What is a Null Hypothesis?
A null hypothesis is an idea or belief that there is no significant relationship between two variables or phenomena.
When trying to find statistical relationships between things, it's crucial to be able to prove that such a relationship exists. One way to support the argument that there is such a relationship between two variables or phenomena is to try to prove the opposite: that there is no relationship between the two. This is the null hypothesis. If someone can prove the null hypothesis, then there isn't a relationship between the two things. If they can disprove the null hypothesis, it lends weight to their argument that the two are related.
A coffee shop owner wants to know whether sales of hot chocolates increase as the temperature drops. Put another way; the owner asks, "are temperatures and hot chocolate sales related?" One way to see whether temperature and sales are related is to prove that they aren't related. In this situation, the null hypothesis is that hot chocolate sales and the weather aren't related. If the owner proves the null hypothesis, then there is likely to be no relationship between temperature and hot chocolate sales. If the owner can disprove the null hypothesis, then it lends weight to her idea that the heat and hot chocolate sales are related.
The null hypothesis is like playing devil's advocate…
A person decides they want to prove that their favorite football team plays better in the rain than in sunny weather. One way to try to test their hypothesis is to propose the opposite idea: that the team plays better when it's bright than when it's raining. By asking the opposite question, and disproving it, she can lend weight to her argument. In the same way, the null hypothesis can test whether there is a statistically significant relationship between two things by positing first that there is not such a relationship.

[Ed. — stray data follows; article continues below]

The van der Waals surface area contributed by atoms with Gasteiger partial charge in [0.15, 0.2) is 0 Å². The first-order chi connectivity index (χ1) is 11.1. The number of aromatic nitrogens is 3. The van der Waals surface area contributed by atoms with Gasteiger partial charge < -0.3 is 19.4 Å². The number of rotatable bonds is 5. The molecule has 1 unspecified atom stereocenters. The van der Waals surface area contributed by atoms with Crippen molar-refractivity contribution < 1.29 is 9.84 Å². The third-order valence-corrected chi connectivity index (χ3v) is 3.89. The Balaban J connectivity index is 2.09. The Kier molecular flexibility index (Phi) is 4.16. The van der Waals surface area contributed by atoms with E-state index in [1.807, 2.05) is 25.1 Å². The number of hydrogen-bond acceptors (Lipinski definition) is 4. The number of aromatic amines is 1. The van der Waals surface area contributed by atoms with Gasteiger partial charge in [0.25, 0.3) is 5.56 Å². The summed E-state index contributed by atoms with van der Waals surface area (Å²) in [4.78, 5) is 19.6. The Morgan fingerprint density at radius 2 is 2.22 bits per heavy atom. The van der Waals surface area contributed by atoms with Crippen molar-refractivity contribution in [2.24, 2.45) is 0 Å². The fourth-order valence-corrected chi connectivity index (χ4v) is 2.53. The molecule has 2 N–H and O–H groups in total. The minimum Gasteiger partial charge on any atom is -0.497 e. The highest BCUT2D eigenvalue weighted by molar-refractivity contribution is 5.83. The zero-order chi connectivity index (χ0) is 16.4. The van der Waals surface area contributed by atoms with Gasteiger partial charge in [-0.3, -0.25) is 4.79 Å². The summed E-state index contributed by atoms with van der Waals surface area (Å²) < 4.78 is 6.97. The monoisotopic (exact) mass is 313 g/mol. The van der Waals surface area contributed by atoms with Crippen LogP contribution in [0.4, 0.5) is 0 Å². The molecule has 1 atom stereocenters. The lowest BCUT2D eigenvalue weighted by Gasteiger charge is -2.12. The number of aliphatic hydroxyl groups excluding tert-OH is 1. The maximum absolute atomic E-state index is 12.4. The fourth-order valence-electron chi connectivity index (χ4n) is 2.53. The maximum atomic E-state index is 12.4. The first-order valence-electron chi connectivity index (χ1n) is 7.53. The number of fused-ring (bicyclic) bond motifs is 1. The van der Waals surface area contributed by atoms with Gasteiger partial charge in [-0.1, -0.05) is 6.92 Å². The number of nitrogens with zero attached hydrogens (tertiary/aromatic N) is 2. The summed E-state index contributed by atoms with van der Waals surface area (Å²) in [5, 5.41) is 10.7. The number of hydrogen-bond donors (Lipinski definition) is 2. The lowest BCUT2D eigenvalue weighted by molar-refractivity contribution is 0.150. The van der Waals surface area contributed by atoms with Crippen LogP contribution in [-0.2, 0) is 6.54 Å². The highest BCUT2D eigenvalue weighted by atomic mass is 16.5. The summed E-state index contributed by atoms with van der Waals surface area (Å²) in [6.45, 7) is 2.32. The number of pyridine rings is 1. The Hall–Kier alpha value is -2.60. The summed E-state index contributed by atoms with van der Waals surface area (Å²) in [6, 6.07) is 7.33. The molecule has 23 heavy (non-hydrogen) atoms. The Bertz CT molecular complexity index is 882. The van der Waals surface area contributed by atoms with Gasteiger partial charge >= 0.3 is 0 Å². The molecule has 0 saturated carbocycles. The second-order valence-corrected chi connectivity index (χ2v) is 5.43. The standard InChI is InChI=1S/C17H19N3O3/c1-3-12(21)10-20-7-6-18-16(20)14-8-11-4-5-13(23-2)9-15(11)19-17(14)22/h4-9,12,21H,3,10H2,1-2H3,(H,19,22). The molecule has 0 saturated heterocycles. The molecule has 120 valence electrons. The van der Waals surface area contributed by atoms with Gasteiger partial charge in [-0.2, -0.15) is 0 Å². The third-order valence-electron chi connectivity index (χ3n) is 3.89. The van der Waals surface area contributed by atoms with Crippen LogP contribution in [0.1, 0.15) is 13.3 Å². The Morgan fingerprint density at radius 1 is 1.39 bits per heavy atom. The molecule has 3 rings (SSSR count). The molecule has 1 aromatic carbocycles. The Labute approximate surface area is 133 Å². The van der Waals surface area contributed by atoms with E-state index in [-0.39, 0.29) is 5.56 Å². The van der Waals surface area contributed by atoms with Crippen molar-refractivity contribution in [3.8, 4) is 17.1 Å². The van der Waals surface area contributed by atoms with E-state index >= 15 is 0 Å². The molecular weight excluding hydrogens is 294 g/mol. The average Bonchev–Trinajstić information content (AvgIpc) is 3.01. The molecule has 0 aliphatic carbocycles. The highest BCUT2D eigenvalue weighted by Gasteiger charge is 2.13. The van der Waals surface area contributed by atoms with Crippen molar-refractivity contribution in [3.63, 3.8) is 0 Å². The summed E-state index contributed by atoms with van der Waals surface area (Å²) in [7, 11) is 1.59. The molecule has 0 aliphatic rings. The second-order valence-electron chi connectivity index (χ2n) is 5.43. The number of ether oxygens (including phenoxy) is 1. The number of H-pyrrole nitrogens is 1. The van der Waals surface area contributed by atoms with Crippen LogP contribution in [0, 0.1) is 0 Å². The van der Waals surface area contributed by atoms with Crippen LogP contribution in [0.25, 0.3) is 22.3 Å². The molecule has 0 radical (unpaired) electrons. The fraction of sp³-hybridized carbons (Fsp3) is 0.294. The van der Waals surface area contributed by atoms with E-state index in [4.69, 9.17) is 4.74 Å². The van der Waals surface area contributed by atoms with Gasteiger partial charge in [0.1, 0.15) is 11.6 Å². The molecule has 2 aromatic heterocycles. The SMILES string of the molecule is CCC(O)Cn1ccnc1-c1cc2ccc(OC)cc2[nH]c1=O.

In statistics, you use a null hypothesis as part of the process of proving whether two groups of variables are related in some way. Specifically, the null hypothesis is the default assumption that there is no relationship between two groups of variables. By disproving the null hypothesis, statisticians can strengthen the argument that there is a connection between two variables. Proving the null hypothesis provides evidence for the opposite.
There are two ways to use the null hypothesis. One is using the method of Ronald Fisher, a British statistician. In Fisher's method, investigators check for the statistical likelihood of events or variables being related. They reject the null hypothesis if the examined phenomena are unlikely to have occurred if there was no relationship between them. The method does not explicitly prove or disprove a relationship. It shows whether a connection is likely beyond reasonable levels of doubt, akin to the presumption of innocence in a trial.
The null hypothesis also plays a role in statistical hypothesis testing. This process compares two data sets. The null hypothesis states that there isn't a relationship between the data sets. An alternative hypothesis argues for a specific relationship between the sets.